Cooking for one can be a challenge, especially when you’re on a diet. It can be frustrating to buy produce on the weekend only to have it go bad by mid-week. The most economic deals are wrapped up in giant bags of chicken breasts that would take one person months to eat. Fast food drive-thrus can be tempting when it takes a lot of effort to cook for one after a long day at work. Here are some ideas for overcoming diet obstacles when cooking for one.
When cooking for one, planning is essential. Try planning your menus for two to four weeks at a time. Think of ways you can use the same ingredient in different dishes. For example, a pot of pinto beans can be divided and used in burritos, in turkey chili, on a salad or mashed into a dip for raw veggies. Shred a head of cabbage and use part for fish tacos one night. Toss the leftover shredded cabbage into a stir fry later that week. Planning ahead also allows you to divide and freeze dishes for lunches and dinners later in the month.
Buying in bulk can be great for the budget, and smart bulk shopping makes for a well-stocked freezer. Buy meats in bulk. Divide the meats and freeze them individually before or after cooking them. Season the meats with basic flavors, such as garlic, salt, pepper and onions so that they will work in many recipes, from Mexican to Italian.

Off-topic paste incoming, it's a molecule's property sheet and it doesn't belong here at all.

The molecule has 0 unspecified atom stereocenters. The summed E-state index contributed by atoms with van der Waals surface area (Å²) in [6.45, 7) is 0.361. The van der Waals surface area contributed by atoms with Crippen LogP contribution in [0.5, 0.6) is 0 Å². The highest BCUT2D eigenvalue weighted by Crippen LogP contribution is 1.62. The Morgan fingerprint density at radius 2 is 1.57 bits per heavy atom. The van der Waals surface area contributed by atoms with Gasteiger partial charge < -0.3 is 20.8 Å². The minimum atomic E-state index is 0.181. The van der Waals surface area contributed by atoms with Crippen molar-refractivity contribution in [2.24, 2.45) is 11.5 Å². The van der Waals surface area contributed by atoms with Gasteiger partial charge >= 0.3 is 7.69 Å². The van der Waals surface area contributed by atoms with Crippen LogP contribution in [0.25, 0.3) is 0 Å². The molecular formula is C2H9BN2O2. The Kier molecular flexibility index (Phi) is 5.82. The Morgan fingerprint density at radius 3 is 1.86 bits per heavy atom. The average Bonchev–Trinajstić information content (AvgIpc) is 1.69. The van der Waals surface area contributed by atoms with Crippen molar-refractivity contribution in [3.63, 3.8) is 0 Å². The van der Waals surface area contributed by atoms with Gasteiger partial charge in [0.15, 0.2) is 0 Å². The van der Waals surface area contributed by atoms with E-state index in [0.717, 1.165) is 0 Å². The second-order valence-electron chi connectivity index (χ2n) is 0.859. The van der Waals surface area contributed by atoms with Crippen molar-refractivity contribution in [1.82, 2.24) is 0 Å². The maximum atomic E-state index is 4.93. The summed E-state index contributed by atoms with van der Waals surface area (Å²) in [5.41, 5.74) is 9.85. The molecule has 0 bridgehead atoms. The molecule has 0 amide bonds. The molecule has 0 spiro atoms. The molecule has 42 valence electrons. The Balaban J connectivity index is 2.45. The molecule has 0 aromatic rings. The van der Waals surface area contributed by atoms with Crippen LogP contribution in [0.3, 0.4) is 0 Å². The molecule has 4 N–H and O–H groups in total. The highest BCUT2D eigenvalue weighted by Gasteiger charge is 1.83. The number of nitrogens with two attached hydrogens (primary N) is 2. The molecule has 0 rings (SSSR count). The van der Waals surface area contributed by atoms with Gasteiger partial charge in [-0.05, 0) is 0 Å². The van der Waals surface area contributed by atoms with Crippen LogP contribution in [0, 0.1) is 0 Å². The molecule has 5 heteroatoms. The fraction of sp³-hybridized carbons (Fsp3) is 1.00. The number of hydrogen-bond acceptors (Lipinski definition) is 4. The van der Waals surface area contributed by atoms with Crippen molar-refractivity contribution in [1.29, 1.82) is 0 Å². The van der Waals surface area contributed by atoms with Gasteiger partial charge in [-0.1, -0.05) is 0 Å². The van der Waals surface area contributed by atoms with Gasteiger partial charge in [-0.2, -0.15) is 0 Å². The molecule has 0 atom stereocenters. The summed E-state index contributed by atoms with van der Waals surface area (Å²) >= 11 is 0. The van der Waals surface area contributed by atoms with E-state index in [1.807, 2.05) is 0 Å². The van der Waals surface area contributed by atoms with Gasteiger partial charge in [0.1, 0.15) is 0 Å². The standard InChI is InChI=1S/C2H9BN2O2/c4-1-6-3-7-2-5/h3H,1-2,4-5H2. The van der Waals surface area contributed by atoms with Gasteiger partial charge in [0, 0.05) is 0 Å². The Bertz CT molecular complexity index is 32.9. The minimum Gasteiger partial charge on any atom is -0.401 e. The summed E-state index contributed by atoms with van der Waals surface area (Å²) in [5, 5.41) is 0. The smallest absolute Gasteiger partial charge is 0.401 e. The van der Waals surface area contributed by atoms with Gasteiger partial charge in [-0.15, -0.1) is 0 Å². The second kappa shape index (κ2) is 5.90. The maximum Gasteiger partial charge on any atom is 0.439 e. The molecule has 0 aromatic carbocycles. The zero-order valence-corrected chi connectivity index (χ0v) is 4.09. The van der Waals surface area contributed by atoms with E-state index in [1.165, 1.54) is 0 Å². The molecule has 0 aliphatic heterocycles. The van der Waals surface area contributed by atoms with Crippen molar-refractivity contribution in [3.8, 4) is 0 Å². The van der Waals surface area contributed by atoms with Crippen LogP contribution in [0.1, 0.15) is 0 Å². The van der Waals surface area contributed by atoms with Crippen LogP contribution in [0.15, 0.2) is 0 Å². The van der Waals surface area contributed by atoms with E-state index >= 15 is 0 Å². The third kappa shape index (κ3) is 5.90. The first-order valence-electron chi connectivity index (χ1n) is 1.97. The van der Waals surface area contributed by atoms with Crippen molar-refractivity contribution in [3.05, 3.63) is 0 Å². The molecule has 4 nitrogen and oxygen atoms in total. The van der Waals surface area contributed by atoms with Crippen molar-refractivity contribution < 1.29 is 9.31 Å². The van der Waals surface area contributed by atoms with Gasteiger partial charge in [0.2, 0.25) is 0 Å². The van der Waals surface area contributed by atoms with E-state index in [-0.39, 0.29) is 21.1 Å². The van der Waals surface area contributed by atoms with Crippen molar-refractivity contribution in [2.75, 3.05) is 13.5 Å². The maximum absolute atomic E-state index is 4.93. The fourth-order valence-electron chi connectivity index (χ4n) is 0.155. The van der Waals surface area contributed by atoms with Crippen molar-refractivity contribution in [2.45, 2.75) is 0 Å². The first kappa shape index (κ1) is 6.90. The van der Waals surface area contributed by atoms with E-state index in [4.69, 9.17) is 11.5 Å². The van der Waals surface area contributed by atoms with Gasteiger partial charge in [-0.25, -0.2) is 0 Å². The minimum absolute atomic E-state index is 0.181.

Frozen fruits and vegetables are a great purchase. You can use what you need and return the rest to the freezer for a future date. Consider freezing your own produce. Certain fresh fruits and vegetables, such as strawberries and green beans, can be flash frozen at home and will keep for months. Spread the raw produce on a cookie sheet and place in the freezer. Once they are frozen solid, package them in a freezer zip-top bag.
Check your local ethnic grocery stores for deals on shelf-stable goods, such as rice and beans, as well as interesting and affordable produce and spices.
Choose one day a week for power cooking. Roast a whole chicken or a turkey breast. Cook up a pot of beans or brown rice. Assemble salad greens in individual plastic storage containers for the week. Hard-boil half a dozen eggs for easy weekday snacks. Bake a few sweet potatoes and roast a pan of eggplant, tomatoes, bell peppers, zucchini, onions and garlic. The possibilities of meals for the week from this preparation are endless. You can top your salads with roast chicken or turkey. Shred leftover poultry and serve over rice and beans with salsa. Dice up a sweet potato and make a hash with the roasted vegetables for a vegetarian entree. Not only will your meals be healthy, they’ll be practically made for the week.
One benefit of cooking for one is the freedom to purchase interesting foods in small quantities, and the budget-minded tips above will allow you to have some extra money to be adventurous. Try a few ounces of an apricot-studded blue cheese in your salad. Buy a star fruit for breakfast. Treat yourself to crab legs or scallops. With a balance of planning and splurging, cooking for one can be a pleasurable experience.